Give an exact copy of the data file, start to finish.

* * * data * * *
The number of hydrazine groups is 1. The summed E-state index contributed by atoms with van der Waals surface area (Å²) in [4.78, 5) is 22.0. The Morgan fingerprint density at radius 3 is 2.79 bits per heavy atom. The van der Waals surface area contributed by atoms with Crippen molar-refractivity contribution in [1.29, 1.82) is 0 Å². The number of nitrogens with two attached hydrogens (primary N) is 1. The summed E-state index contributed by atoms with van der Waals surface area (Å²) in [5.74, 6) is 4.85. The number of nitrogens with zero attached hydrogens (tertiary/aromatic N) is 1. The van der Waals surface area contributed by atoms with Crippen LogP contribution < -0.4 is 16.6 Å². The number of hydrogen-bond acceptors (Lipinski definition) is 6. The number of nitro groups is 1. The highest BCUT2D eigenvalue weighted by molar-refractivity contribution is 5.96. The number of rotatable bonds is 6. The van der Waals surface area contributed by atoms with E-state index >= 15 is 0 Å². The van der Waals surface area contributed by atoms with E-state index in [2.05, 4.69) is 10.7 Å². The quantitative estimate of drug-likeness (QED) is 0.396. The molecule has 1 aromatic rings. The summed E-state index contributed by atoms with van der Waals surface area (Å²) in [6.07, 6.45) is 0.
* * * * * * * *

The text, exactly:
The number of hydrazine groups is 1. The summed E-state index contributed by atoms with van der Waals surface area (Å²) in [4.78, 5) is 22.0. The Morgan fingerprint density at radius 3 is 2.79 bits per heavy atom. The van der Waals surface area contributed by atoms with Crippen molar-refractivity contribution in [1.29, 1.82) is 0 Å². The number of nitrogens with two attached hydrogens (primary N) is 1. The summed E-state index contributed by atoms with van der Waals surface area (Å²) in [5.74, 6) is 4.85. The number of nitrogens with zero attached hydrogens (tertiary/aromatic N) is 1. The van der Waals surface area contributed by atoms with Crippen LogP contribution < -0.4 is 16.6 Å². The number of hydrogen-bond acceptors (Lipinski definition) is 6. The number of nitro groups is 1. The highest BCUT2D eigenvalue weighted by molar-refractivity contribution is 5.96. The number of rotatable bonds is 6. The van der Waals surface area contributed by atoms with E-state index >= 15 is 0 Å². The van der Waals surface area contributed by atoms with E-state index in [2.05, 4.69) is 10.7 Å². The quantitative estimate of drug-likeness (QED) is 0.396. The molecule has 1 aromatic rings. The summed E-state index contributed by atoms with van der Waals surface area (Å²) in [6.07, 6.45) is 0.